Detroit — The skills shortage is always a top concern of North American injection molders, but the issue seems to have only gotten worse since the start of the COVID-19 pandemic.
Top molding executives talked about the issue and how they're dealing with it at the recent Injection Molding & Design show in Detroit.
Jason Travitz, senior injection molding process instructor at the American Injection Molding Institute, explained that he stumbled into plastics in college. Today he teaches hands-on injection molding, "working with a lot of folks that are coming in from the shop floor, although we teach some higher-level classes as well."
Travitz touted an apprenticeship program that molders in the Erie, Pa., area started as a model for other areas suffering from a shortage of skilled workers.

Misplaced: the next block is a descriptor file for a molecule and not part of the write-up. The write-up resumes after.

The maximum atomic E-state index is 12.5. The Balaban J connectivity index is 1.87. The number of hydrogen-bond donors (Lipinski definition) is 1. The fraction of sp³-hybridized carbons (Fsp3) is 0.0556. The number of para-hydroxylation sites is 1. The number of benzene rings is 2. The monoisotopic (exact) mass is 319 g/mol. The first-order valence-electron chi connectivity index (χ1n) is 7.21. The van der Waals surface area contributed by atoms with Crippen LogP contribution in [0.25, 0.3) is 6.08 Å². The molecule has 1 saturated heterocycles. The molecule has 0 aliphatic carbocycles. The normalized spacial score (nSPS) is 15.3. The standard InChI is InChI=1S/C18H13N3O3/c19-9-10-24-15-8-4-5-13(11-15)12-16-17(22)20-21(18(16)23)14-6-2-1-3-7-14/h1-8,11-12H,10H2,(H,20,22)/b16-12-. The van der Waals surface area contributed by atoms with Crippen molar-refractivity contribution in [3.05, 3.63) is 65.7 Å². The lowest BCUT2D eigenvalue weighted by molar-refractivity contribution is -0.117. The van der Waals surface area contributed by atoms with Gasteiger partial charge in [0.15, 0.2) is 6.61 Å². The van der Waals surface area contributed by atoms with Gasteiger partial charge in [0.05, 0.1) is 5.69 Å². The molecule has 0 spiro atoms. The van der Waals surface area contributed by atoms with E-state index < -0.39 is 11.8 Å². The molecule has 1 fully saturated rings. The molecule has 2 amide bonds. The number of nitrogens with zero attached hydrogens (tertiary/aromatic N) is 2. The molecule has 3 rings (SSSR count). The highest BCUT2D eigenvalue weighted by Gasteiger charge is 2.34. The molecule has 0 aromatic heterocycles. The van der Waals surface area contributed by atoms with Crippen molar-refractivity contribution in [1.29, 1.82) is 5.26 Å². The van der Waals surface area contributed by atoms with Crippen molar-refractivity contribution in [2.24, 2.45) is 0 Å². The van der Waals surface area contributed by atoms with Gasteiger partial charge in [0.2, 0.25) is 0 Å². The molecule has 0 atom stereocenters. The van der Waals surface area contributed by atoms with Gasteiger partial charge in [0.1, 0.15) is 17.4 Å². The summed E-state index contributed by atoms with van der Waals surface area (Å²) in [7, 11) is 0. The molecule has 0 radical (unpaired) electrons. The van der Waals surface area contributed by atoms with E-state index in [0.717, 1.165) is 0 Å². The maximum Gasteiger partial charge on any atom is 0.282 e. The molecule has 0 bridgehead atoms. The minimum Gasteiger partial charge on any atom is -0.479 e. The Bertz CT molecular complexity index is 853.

"From what I see, when companies can't find people to hire, I see them going to LinkedIn and poaching people from other companies vs. growing their own talent from the ground up," Travitz said.
"We had a situation where we started an apprenticeship program with northwestern Pennsylvania, because basically owners in a tri-county area got together and said, 'Why don't we work together to train and educate the people that we need, rather than trying to hire from each other," he said.
The alternative? "I hear stories [from molders saying] we can't fire anybody because we can't replace them. And so I see a lot of bad from my side," Travitz said.